I recently heard a public official say that the government was considering the development of a vaccine for addiction. Folks, there is no vaccine for the soul. One has to delve into the subconscious and realize their uncontrollable need to do negative things is the result of past pains. We must identify and face these pains. Pain can be a great teacher. The nationwide state of addiction we are in is an opportunity for each and every one of us to grow and evolve.
Tommy Rosen has the right idea. He is holistic in his approach and he shares it with thousands by creating a virtual community. His website r20.com offers sanctuary to anyone seeking to dig deeper into patterns, thoughts, beliefs and behaviors that no longer serve them. I encourage everyone to check it out.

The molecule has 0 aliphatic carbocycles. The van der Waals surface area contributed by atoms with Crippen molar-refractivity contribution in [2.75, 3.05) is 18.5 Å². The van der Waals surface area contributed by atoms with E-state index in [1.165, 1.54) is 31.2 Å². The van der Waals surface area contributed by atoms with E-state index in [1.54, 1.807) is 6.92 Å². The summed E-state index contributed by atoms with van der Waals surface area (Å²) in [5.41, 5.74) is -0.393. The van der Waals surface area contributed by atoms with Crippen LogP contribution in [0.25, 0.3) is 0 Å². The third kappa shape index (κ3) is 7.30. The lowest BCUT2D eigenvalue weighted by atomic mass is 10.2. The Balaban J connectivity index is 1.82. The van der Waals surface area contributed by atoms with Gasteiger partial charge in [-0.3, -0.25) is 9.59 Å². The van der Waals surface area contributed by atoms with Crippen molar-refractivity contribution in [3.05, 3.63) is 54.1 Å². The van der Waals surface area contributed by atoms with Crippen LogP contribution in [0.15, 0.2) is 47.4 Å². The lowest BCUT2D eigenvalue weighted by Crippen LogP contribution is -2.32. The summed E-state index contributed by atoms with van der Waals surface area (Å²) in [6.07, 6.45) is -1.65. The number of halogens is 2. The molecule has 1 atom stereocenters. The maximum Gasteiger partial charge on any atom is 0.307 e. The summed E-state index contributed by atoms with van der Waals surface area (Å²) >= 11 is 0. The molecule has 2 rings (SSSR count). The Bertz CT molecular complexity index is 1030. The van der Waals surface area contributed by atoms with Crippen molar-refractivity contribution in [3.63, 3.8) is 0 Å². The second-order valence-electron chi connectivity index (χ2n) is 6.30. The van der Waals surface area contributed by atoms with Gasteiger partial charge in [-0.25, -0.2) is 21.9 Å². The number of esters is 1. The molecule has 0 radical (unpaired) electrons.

Bottom line, there is no easy solution. There is no solution “from the government.” There is no pill and there is no vaccine. The only route is within. Recovery starts with each one of us, individually, and then as a community.
Drug overdoses are now the leading cause of death among Americans under 50. To say this is a crisis is an understatement.
One of the most frequently asked questions I am asked by fans is, "How do I get into forensics? What courses should I take? What should I get a degree in?"
The first thing that’s helpful to understand is the term “forensics” itself. Forensics is the process of applying a specific science to law. There are more sciences involved in forensics than you’d think... and they are usually under two large categories: Biological and Integrated. You could also add another category: Information Technology (IT). Most of the fields require a certain amount of training in science so if you want to get into forensics, start thinking scientifically, first!